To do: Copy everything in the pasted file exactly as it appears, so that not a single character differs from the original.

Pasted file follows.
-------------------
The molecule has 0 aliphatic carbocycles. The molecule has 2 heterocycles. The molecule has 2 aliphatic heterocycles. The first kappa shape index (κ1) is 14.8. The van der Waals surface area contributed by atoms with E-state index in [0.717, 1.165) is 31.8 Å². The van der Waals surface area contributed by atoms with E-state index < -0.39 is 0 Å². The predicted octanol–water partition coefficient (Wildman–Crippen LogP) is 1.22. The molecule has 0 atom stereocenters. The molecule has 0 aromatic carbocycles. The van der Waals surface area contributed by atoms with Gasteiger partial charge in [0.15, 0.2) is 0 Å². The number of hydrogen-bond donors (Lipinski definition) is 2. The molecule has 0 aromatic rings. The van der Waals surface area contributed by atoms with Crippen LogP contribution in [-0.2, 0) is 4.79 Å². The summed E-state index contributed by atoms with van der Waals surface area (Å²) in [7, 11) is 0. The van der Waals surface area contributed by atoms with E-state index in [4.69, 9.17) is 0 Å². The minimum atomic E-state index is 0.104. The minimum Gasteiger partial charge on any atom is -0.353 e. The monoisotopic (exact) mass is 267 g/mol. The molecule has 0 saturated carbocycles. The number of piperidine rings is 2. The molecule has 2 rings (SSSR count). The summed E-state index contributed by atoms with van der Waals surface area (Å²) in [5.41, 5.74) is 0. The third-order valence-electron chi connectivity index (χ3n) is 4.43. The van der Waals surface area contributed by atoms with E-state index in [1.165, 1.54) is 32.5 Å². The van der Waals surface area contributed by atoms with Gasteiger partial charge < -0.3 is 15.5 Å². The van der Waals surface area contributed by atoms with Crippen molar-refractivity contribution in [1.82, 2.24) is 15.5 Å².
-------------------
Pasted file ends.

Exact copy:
The molecule has 0 aliphatic carbocycles. The molecule has 2 heterocycles. The molecule has 2 aliphatic heterocycles. The first kappa shape index (κ1) is 14.8. The van der Waals surface area contributed by atoms with E-state index in [0.717, 1.165) is 31.8 Å². The van der Waals surface area contributed by atoms with E-state index < -0.39 is 0 Å². The predicted octanol–water partition coefficient (Wildman–Crippen LogP) is 1.22. The molecule has 0 atom stereocenters. The molecule has 0 aromatic carbocycles. The van der Waals surface area contributed by atoms with Gasteiger partial charge in [0.15, 0.2) is 0 Å². The number of hydrogen-bond donors (Lipinski definition) is 2. The molecule has 0 aromatic rings. The van der Waals surface area contributed by atoms with Crippen LogP contribution in [-0.2, 0) is 4.79 Å². The summed E-state index contributed by atoms with van der Waals surface area (Å²) in [7, 11) is 0. The van der Waals surface area contributed by atoms with E-state index in [4.69, 9.17) is 0 Å². The minimum atomic E-state index is 0.104. The minimum Gasteiger partial charge on any atom is -0.353 e. The monoisotopic (exact) mass is 267 g/mol. The molecule has 0 saturated carbocycles. The number of piperidine rings is 2. The molecule has 2 rings (SSSR count). The summed E-state index contributed by atoms with van der Waals surface area (Å²) in [5.41, 5.74) is 0. The third-order valence-electron chi connectivity index (χ3n) is 4.43. The van der Waals surface area contributed by atoms with E-state index in [1.165, 1.54) is 32.5 Å². The van der Waals surface area contributed by atoms with Gasteiger partial charge < -0.3 is 15.5 Å². The van der Waals surface area contributed by atoms with Crippen molar-refractivity contribution in [1.82, 2.24) is 15.5 Å².